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S4HARA: System for HIV/AIDS resource allocation.

Lasry A, Carter MW, Zaric GS - Cost Eff Resour Alloc (2008)

Bottom Line: Without additional funding, an optimal allocation of the total budget suggests that the portion allotted to condom distribution be increased from 1% to 15% and the portion allotted to prevention and treatment of opportunistic infections be increased from 43% to 71%, while allocation to other interventions should decrease.NGOs and donors promoting antiretroviral programs at the clinic should be sensitized to the results of the model and urged to invest in wellness programs aimed at the prevention and treatment of opportunistic infections.S4HARA differentiates itself from other decision support tools by providing rational HIV/AIDS resource allocation capabilities as well as consideration of the realities facing authorities in their decision-making process.

View Article: PubMed Central - HTML - PubMed

Affiliation: Ivey School of Business, University of Western Ontario, London, ON, N6A 3K7, Canada.

ABSTRACT

Background: HIV/AIDS resource allocation decisions are influenced by political, social, ethical and other factors that are difficult to quantify. Consequently, quantitative models of HIV/AIDS resource allocation have had limited impact on actual spending decisions. We propose a decision-support System for HIV/AIDS Resource Allocation (S4HARA) that takes into consideration both principles of efficient resource allocation and the role of non-quantifiable influences on the decision-making process for resource allocation.

Methods: S4HARA is a four-step spreadsheet-based model. The first step serves to identify the factors currently influencing HIV/AIDS allocation decisions. The second step consists of prioritizing HIV/AIDS interventions. The third step involves allocating the budget to the HIV/AIDS interventions using a rational approach. Decision-makers can select from several rational models of resource allocation depending on availability of data and level of complexity. The last step combines the results of the first and third steps to highlight the influencing factors that act as barriers or facilitators to the results suggested by the rational resource allocation approach. Actionable recommendations are then made to improve the allocation. We illustrate S4HARA in the context of a primary healthcare clinic in South Africa.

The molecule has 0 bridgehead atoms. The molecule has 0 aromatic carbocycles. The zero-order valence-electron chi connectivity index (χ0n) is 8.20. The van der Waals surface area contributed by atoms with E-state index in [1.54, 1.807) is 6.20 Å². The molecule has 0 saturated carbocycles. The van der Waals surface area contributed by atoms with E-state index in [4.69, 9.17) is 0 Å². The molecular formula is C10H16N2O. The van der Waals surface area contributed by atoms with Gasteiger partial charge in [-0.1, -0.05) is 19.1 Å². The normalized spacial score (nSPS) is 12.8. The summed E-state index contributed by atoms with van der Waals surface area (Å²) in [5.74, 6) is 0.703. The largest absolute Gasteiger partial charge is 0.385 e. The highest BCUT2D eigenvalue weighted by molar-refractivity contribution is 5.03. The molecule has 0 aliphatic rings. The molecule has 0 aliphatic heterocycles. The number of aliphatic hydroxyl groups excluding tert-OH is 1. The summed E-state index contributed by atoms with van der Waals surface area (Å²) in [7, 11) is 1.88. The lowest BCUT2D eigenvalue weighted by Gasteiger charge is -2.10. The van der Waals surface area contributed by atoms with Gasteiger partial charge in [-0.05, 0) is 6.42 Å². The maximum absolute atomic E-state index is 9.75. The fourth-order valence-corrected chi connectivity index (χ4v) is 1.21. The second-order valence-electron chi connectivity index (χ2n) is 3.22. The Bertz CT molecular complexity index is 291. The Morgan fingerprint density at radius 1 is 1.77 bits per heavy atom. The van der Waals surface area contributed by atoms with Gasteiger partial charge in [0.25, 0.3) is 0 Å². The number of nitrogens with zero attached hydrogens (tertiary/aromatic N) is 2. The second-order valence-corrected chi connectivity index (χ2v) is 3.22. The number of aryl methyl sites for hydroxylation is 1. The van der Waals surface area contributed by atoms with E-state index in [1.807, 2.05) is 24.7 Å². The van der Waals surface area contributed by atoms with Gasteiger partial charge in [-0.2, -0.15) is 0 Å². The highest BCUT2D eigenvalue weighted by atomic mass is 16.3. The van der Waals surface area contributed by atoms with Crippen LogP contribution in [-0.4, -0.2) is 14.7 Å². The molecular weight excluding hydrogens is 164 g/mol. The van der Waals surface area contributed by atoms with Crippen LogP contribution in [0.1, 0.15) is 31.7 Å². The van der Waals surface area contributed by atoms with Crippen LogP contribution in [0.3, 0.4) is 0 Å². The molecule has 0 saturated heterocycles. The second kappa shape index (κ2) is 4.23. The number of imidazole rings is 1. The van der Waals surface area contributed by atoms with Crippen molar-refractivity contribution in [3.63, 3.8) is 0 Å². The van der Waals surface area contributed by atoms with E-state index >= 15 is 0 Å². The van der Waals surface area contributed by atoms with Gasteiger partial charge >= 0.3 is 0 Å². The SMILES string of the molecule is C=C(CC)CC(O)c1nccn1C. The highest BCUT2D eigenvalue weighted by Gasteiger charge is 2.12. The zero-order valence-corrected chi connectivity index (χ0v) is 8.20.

Results: The clinic offers six types of HIV/AIDS interventions and spends US$750,000 annually on these programs. Current allocation decisions are influenced by donors, NGOs and the government as well as by ethical and religious factors. Without additional funding, an optimal allocation of the total budget suggests that the portion allotted to condom distribution be increased from 1% to 15% and the portion allotted to prevention and treatment of opportunistic infections be increased from 43% to 71%, while allocation to other interventions should decrease.

Conclusion: Condom uptake at the clinic should be increased by changing the condom distribution policy from a pull system to a push system. NGOs and donors promoting antiretroviral programs at the clinic should be sensitized to the results of the model and urged to invest in wellness programs aimed at the prevention and treatment of opportunistic infections. S4HARA differentiates itself from other decision support tools by providing rational HIV/AIDS resource allocation capabilities as well as consideration of the realities facing authorities in their decision-making process.

No MeSH data available.


Equity as the approach used in Step 3.
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Related In: Results  -  Collection

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Figure 7: Equity as the approach used in Step 3.

Mentions: Figure 7 shows the allocation of resources when the equity approach is applied to the kwaDukuza PHC clinic. The background color of fields in the difference row is highlighted in green when a program's share of the budget should be increased to meet the equity allocation while it is highlighted in red when a program's share should decrease.